Property owners owe guests and legally allowed visitors the duty of providing a safe and hazard-free environment. Both retail and residential property owners can be held liable if someone is injured on their premises by a criminal act. Still, the lines between adequate and insufficient security are usually blurred and difficult to determine. Victims who have been harmed due to inadequate security measures have the dilemma of determining who’s at fault.
If you’ve been the victim of a crime and harmed physically to the point that it’s caused you financial and emotional hardships, contact Trantolo and Trantolo lawyers. During a free consultation, one of their legal experts will be able to determine who is liable and will fight for your right to compensation.
Property owners must provide a safe environment to guests and visitors who are legally allowed on the property. Premises liability law dictates the obligations property owners have to provide a hazard-free environment and the duty to warn guests, visitors, employees, etc., of any potential hazards. This could be as simple as placing a wet floor sign near flooring that’s recently been mopped or providing security measures to thwart violent crimes. Property owners and/or the companies that manage them can be held responsible for any injuries on their properties.
As a part of premises liability, property owners and managing agents must ensure that their properties are safe from criminal activities that could cause harm to someone on their property. While this may not play much of a role for residential homeowners, it is of utmost importance to retail businesses where a violent crime is more likely to occur.
Property owners are responsible for doing what they can to help curb or eliminate criminal activity within the areas of their property that are accessible to the general public. Here’s an easily understandable example. A college student living in a communal dorm won’t be able to protect visitors to his dorm, so it’s the college’s responsibility to provide security protection.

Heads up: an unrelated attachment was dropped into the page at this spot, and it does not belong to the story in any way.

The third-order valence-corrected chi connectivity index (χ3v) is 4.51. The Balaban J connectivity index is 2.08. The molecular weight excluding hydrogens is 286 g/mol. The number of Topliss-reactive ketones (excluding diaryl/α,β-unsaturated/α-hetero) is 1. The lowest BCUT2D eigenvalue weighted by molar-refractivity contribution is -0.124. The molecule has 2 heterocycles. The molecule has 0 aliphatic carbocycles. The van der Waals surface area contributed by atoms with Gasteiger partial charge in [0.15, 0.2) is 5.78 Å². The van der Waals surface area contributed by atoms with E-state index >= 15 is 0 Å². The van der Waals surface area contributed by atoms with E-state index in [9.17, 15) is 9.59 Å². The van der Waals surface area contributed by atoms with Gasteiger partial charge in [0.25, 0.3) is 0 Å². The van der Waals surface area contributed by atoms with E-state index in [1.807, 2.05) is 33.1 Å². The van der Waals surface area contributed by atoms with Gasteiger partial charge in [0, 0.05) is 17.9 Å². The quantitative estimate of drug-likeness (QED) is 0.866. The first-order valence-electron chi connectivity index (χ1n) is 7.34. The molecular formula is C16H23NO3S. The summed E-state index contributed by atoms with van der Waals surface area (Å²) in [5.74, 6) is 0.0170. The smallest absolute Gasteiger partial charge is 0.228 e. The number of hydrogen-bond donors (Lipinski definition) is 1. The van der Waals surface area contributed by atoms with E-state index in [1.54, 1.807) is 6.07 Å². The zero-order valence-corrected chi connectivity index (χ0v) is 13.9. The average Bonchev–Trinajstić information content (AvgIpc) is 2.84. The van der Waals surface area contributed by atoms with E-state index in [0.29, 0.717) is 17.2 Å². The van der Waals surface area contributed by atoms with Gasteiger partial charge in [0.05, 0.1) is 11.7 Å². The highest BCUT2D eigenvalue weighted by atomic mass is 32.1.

If a person is injured due to a criminal act, you may be wondering why the victim would sue the property owner of where the attack occurred. First of all, the attackers are often never located, which puts the victim in a difficult situation. However, since property owners are liable for what occurs on their premises, it’s well within a victim’s rights to hold them liable for their damages.
It is the victim’s responsibility to prove that the property owner failed in some way to ensure that their premises had the proper security measures put in place to protect guests and visitors. They’ll also have the burden of proving that they were lawfully on the property and played no part in the criminal activity that resulted in their injuries.
One of the biggest challenges to a premises liability personal injury case is proving foreseeability. It’s the victim’s burden to prove that the property owner or managing agent failed to provide adequate security measures to protect visitors, residents, employees, or guests of the property against a crime that has caused injuries. For example, if a property’s parking lot has experienced violent muggings in the past, it’s foreseeable that without taking action to prevent them, they’re likely to continue to occur.
This is a difficult question to answer since each circumstance is completely different with its own set of nuances. It can range from appropriate and functional locks on doors and gates to highly sophisticated security surveillance and a physical staff of trained security guards. In a legal setting, this would be determined by a judge and/or a jury.
Suppose you’ve been harmed and feel a property owner or management company failed to provide the proper security. In that case, you may be able to file a lawsuit against them to recover any damages you may have due to the injury. Cases of this nature can prove to be difficult and complex and, therefore, should never be attempted without the legal guidance of an attorney.